Comfort food

Sherpa’s Adventurers Restaurant & Bar is comfort food in a comfortable setting

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Susan France

Sherpa’s Adventurers in Boulder feels a little bit like home — not necessarily your own home, but a home.

It’s located in an old building on the far west end of Walnut. To the west of Sherpa’s is a woodsy, over-priced parking lot (you don’t have to park there to go to Sherpa’s) and then a foliage-filled view into the foothills. You’re far enough from the bustle of Broadway and the foot traffic of Pearl so it’s quiet and feels more secluded than it is. 

There’s also a white picket fence out front that welcomes diners into a semi-roofed courtyard and beckons the visitor to the front door. Inside, Sherpa’s looks like it simply put restaurant fixtures into the living and dining rooms of an old home — they likely did just that. To the left is a wooden staircase that leads to a newly finished upstairs banquet room. To the right is a small front parlor that Sherpa’s refers to as the traveler’s library and lounge. In that room are bookcases filled with travel books, maps and guides for adventures, specifically those to the Himalayas. The walls are covered with photos of past trips to Mt. Everest and other high points in the region in and around Nepal.

It makes for an inspiring, and awe-inspiring, drink at the simple wooden bar in the library. Beers are cheap and include a Sherpa Ale, brewed for the restaurant by Odell Brewing Co. Through the library, there are door-less passageways to other small rooms. The light inside is homey, the smells are familiar and warm, and the servers are welcoming to regulars and first-timers alike.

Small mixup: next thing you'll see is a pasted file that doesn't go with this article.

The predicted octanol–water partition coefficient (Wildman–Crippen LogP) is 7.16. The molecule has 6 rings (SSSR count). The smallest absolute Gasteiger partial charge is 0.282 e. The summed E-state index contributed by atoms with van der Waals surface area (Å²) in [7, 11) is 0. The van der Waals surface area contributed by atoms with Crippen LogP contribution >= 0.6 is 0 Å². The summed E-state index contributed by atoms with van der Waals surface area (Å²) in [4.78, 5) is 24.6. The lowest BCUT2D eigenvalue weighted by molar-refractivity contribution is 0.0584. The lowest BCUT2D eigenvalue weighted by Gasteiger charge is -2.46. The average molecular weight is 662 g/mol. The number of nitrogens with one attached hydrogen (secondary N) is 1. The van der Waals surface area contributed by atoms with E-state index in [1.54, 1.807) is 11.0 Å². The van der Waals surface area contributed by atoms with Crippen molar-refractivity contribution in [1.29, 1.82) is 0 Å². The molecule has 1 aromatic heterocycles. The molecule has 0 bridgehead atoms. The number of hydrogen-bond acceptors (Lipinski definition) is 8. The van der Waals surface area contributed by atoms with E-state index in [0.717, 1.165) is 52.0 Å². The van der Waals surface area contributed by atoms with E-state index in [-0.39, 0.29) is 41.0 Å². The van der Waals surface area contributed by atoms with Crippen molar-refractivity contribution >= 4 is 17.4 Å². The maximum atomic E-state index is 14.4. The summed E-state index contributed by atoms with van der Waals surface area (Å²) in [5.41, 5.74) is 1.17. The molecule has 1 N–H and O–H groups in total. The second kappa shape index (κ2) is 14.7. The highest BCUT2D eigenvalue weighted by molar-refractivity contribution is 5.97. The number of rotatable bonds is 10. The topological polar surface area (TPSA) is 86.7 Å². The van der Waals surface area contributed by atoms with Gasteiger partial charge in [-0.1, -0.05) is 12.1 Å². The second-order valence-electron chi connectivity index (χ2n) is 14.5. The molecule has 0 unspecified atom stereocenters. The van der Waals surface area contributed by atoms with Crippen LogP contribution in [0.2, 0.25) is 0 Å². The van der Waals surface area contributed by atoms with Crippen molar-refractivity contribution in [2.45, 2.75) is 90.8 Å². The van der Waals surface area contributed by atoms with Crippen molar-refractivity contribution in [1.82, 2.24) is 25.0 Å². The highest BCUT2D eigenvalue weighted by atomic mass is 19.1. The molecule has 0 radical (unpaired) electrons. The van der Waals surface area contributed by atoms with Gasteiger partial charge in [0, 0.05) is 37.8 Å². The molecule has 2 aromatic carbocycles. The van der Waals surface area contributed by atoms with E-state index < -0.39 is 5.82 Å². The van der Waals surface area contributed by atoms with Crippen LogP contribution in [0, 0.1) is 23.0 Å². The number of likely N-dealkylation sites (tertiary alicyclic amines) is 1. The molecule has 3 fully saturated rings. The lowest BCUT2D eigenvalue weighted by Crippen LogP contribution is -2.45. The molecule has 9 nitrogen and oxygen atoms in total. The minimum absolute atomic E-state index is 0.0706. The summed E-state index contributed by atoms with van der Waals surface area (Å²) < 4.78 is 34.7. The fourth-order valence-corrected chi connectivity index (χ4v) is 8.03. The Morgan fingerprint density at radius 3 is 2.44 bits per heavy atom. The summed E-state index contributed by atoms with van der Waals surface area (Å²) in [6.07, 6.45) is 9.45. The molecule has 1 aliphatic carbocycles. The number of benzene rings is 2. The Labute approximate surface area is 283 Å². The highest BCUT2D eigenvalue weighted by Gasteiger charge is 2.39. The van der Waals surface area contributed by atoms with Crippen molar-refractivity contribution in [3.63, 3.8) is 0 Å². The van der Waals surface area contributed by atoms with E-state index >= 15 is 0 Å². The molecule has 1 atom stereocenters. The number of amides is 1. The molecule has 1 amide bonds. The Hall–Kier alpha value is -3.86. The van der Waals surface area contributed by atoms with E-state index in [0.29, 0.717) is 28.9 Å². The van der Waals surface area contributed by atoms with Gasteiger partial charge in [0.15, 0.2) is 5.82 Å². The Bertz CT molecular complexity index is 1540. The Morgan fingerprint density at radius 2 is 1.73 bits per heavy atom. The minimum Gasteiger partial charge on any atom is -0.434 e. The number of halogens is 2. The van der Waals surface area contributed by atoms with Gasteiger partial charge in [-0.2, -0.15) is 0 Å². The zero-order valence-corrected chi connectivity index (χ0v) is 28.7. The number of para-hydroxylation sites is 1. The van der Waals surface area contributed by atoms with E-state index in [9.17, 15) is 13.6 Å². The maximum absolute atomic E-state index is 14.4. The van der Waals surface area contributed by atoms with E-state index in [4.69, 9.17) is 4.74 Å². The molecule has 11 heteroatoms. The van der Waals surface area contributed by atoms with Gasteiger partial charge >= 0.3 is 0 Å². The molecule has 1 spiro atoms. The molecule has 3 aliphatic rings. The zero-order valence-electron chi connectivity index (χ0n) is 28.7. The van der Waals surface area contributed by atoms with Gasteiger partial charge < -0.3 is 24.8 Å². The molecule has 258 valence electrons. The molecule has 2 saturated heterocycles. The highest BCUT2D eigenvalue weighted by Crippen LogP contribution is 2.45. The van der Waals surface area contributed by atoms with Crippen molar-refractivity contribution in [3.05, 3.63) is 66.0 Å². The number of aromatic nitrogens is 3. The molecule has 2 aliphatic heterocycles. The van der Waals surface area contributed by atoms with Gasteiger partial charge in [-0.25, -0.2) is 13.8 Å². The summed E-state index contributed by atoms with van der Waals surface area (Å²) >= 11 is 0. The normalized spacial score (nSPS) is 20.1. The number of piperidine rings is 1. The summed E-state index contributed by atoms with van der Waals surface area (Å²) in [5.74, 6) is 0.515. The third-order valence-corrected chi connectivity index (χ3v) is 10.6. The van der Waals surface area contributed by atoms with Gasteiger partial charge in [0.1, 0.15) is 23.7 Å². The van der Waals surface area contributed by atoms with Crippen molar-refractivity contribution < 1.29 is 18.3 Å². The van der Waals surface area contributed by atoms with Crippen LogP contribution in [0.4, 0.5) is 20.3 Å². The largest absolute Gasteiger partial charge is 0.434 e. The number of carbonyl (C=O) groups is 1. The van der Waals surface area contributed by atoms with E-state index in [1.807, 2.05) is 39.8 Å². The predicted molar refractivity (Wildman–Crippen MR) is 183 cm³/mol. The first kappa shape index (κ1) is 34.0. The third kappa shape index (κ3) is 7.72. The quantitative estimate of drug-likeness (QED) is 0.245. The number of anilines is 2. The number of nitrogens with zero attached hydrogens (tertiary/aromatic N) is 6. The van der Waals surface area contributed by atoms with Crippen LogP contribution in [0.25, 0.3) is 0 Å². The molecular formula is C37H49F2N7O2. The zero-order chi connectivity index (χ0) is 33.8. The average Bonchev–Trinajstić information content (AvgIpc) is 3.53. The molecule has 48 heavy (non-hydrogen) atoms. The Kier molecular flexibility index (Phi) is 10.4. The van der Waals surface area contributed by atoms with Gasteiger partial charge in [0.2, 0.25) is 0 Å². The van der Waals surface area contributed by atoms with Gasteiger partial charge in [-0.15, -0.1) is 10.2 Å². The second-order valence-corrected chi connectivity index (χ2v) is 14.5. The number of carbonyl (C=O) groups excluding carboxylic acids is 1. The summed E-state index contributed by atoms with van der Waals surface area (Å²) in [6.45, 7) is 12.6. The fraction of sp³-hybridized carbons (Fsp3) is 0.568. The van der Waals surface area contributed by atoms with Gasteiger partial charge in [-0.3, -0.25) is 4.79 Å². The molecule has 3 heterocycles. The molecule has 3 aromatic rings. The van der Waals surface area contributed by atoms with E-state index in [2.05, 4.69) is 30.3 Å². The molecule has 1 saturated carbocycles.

We sat against a window in a small, tuckedaway room in the back of the house. On the table, under a glass covering, was a detailed map of a segment of the Himalayas, a subtle and fun way Sherpa’s reminds the diner that an adventure is always within reach.

Sherpa’s food is an enticing juxtaposition, then. At once, it brings cuisine from far away to Boulder, but manages to effect comfort and familiarity even if you haven’t eaten there much or at all. Take for instance, a spread that includes dal soup, fresh and charred naan bread and tomato chutney. The dal, made of primarily lentils, is soothing, like pea soup on a cold day. It has a robust kick of black pepper to keep your taste buds awake. The naan is billowy and warm, with thin, blackened edges of bubbles, and when it’s torn and dipped in either the dal or the spicy chutney, it’s a full indulgence of coziness.

Or consider the house specialties of Thupka and the Sherpa Stew. The former is a bowl of thick, round, long noodles in a rich-tasting, thin tomato broth. There are fresh vegetables that retain just enough crunch and flavor to make each bite interesting, but that are so well developed in the dish as a whole that it makes for easy-scarfing. The Sherpa Stew is a more robust bowl of dumplings, choice of meat, fresh vegetables and spices in a similar broth. It’s a winter-warmer, straight from the high peaks of Nepal and Tibet.

We also had samosas — they were thicker and more browned than typical, but perfectly-seasoned with deep Indian spices. There was also a plate of tofu aloo — two-inch rectangles of tofu and chunks of potato swimming in a thick, bright tomato sauce that was devoured in minutes.

Sherpa’s bone-in chicken cooked in the tandoor was smoky with a thick, tough skin, but moist on the inside. The meat fell right off the bone with minimal effort.

Sherpa’s menu is rife with the mixture of comfort and adventure; from lamb curry to yak vindaloo. Whether or not your visit inspires you to take that trip to the Himalayas, Sherpa’s success in Boulder for over 20 years is proof that their restaurant will at least inspire you to come back to eat.